Here are the main events that occurred in Politics this week:
1. In A Rare Bipartisan Vote, US Senate Passes $1.2 Trillion Infrastructure Bill
The Senate gave overwhelming bipartisan approval on August 11 to a $1 trillion infrastructure bill to rebuild the nation’s deteriorating roads and bridges and fund new climate resilience and broadband initiatives, delivering a key component of President Joe Biden’s agenda. The vote, 69 to 30, was uncommonly bipartisan. The yes votes included Senator Mitch McConnell of Kentucky, the Republican leader, and 18 others from his party who shrugged off increasingly shrill efforts by former President Donald Trump to derail it. “This historic investment in infrastructure is what I believe you, the American people, want, what you’ve been asking for for a long, long time,” President Biden said from the White House as he thanked Republicans for showing “a lot of courage.” Senator McConnell, who publicly declared that his priority was stopping the Biden agenda, said in a statement that “I was proud to support today’s historic bipartisan infrastructure deal and prove that both sides of the political aisle can still come together around common-sense solutions.” The measure faces a potentially rocky and time-consuming path in the House, where Speaker Nancy Pelosi and a majority of the nearly 100-member Progressive Caucus have said they will not vote on it unless and until the Senate passes a separate, even more ambitious $3.5 trillion social policy bill this fall. That could put the infrastructure bill on hold for weeks, if not months.
2. Ebrahim Raisi Inaugurated As Iranian President
Ebrahim Raisi was sworn in as the new President of Iran on August 5 during an inauguration ceremony in the country’s parliament. The 60-year-old cleric is Iran’s eighth president since the 1979 revolution. The inauguration came two days after Raisi received the endorsement of Iran’s supreme leader, Ayatollah Ali Khamenei, who previously served as the Iranian President from 1981-1989. Raisi’s victory in June’s presidential election was seen as notably lacking by observers, as a record number of reformist candidates were barred from standing by the Guardian Council.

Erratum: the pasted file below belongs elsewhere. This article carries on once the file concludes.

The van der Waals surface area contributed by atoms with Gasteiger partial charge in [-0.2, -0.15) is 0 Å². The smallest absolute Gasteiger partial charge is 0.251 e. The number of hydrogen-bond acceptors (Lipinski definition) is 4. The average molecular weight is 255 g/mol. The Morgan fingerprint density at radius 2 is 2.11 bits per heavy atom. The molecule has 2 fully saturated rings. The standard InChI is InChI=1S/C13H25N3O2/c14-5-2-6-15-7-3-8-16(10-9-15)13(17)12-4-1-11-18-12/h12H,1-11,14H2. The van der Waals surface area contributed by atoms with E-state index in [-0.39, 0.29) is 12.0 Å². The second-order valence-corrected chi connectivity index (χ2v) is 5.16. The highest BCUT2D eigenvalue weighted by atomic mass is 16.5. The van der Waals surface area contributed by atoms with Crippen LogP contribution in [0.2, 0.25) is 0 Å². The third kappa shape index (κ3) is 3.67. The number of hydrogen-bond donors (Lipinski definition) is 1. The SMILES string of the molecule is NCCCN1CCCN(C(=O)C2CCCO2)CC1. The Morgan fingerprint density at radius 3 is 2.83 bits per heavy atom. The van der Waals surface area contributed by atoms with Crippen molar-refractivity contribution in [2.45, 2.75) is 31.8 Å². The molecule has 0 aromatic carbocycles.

In his inaugural address, Ebrahim Raisi appealed to conservative values and laid out his foreign policy beliefs during his inaugural address. “I will dedicate myself to the service of the people, the honor of the country, the propagation of religion and morality, and the support of truth and justice,” Raisi said during the ceremony. Raisi also promised to stand up against regional and western adversaries. “Wherever there is oppression and crime in the world, in the heart of Europe, in the US, Africa, Syria, Yemen, Palestine,” Raisi said. “The message of this election was resistance against arrogant powers.” At the same time, Iran’s new President promised to improve relations with other countries in the Middle East. “I extend the hand of friendship and brotherhood to all countries in the region, especially our neighbors,” Raisi said, while adding that there is “no obstacle” to improving strained ties with Saudi Arabia.
3. US Economy Adds 900,000 Jobs, Unemployment Falls To 5.4% During The Month of July
Job growth in the US rose in July at its fastest pace in nearly a year despite fears over the Coronavirus Delta variant and a tightening labor supply, the Labor Department reported on August 6. Nonfarm payrolls increased by 943,000 for the month while the unemployment rate dropped to 5.4%, according to the Bureau of Labor Statistics. The payroll increase was the best since August 2020. Most economists expected 845,000 new jobs and a headline unemployment rate of 5.7% for July, thus the overall jobs gains exceeded their expectations. However, estimates were diverse amid conflicting headwinds and tailwinds and an uncertain path ahead for the economy. Additionally, average hourly earnings also increased more than expected, rising 0.4% for the month and are up 4% from the same period a year ago, at a time when concerns are increasing about persistent inflationary pressures. “The data for recent months suggest that the rising demand for labor associated with the recovery from the pandemic may have put upward pressure on wages,” the BLS said in the report, though it cautioned that the Coronavirus impact is still skewing data and wage gains are uneven across industries.